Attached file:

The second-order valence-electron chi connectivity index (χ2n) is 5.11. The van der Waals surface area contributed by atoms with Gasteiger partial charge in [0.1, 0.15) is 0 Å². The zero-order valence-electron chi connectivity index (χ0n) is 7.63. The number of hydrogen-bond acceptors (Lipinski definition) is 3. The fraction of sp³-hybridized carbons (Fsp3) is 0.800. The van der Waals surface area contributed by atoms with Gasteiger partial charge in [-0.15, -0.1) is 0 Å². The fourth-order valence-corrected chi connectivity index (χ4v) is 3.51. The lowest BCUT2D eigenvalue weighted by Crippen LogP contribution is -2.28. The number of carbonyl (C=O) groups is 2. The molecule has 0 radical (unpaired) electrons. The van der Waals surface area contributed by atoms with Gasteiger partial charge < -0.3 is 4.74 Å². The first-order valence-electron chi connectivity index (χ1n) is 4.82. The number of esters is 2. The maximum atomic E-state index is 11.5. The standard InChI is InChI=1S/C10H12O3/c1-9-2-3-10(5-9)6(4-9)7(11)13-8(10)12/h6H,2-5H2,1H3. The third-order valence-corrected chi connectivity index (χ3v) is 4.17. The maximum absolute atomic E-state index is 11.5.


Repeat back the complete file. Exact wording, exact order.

The second-order valence-electron chi connectivity index (χ2n) is 5.11. The van der Waals surface area contributed by atoms with Gasteiger partial charge in [0.1, 0.15) is 0 Å². The zero-order valence-electron chi connectivity index (χ0n) is 7.63. The number of hydrogen-bond acceptors (Lipinski definition) is 3. The fraction of sp³-hybridized carbons (Fsp3) is 0.800. The van der Waals surface area contributed by atoms with Gasteiger partial charge in [-0.15, -0.1) is 0 Å². The fourth-order valence-corrected chi connectivity index (χ4v) is 3.51. The lowest BCUT2D eigenvalue weighted by Crippen LogP contribution is -2.28. The number of carbonyl (C=O) groups is 2. The molecule has 0 radical (unpaired) electrons. The van der Waals surface area contributed by atoms with Gasteiger partial charge < -0.3 is 4.74 Å². The first-order valence-electron chi connectivity index (χ1n) is 4.82. The number of esters is 2. The maximum atomic E-state index is 11.5. The standard InChI is InChI=1S/C10H12O3/c1-9-2-3-10(5-9)6(4-9)7(11)13-8(10)12/h6H,2-5H2,1H3. The third-order valence-corrected chi connectivity index (χ3v) is 4.17. The maximum absolute atomic E-state index is 11.5.